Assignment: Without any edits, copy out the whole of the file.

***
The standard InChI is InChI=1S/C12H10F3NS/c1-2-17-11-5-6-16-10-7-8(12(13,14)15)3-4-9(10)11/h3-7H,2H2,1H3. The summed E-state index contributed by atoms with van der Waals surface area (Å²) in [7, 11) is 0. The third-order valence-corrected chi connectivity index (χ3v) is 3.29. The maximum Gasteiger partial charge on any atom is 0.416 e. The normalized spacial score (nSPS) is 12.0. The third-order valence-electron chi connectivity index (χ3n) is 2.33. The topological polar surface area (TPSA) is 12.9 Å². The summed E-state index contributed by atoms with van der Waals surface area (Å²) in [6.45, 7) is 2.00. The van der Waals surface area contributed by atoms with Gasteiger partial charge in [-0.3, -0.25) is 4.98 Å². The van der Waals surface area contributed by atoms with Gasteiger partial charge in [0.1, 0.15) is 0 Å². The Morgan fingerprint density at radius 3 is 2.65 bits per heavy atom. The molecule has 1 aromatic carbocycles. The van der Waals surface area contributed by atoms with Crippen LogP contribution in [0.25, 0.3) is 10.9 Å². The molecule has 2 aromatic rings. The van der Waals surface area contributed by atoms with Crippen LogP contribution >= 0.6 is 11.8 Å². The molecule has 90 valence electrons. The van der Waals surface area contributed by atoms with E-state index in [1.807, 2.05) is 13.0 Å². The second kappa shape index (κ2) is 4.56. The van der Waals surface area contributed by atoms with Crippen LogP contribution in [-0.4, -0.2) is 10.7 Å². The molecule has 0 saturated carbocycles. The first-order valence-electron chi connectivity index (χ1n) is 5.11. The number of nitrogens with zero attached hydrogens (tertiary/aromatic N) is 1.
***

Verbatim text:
The standard InChI is InChI=1S/C12H10F3NS/c1-2-17-11-5-6-16-10-7-8(12(13,14)15)3-4-9(10)11/h3-7H,2H2,1H3. The summed E-state index contributed by atoms with van der Waals surface area (Å²) in [7, 11) is 0. The third-order valence-corrected chi connectivity index (χ3v) is 3.29. The maximum Gasteiger partial charge on any atom is 0.416 e. The normalized spacial score (nSPS) is 12.0. The third-order valence-electron chi connectivity index (χ3n) is 2.33. The topological polar surface area (TPSA) is 12.9 Å². The summed E-state index contributed by atoms with van der Waals surface area (Å²) in [6.45, 7) is 2.00. The van der Waals surface area contributed by atoms with Gasteiger partial charge in [-0.3, -0.25) is 4.98 Å². The van der Waals surface area contributed by atoms with Gasteiger partial charge in [0.1, 0.15) is 0 Å². The Morgan fingerprint density at radius 3 is 2.65 bits per heavy atom. The molecule has 1 aromatic carbocycles. The van der Waals surface area contributed by atoms with Crippen LogP contribution in [0.25, 0.3) is 10.9 Å². The molecule has 2 aromatic rings. The van der Waals surface area contributed by atoms with Crippen LogP contribution >= 0.6 is 11.8 Å². The molecule has 90 valence electrons. The van der Waals surface area contributed by atoms with E-state index in [1.807, 2.05) is 13.0 Å². The second kappa shape index (κ2) is 4.56. The van der Waals surface area contributed by atoms with Crippen LogP contribution in [-0.4, -0.2) is 10.7 Å². The molecule has 0 saturated carbocycles. The first-order valence-electron chi connectivity index (χ1n) is 5.11. The number of nitrogens with zero attached hydrogens (tertiary/aromatic N) is 1.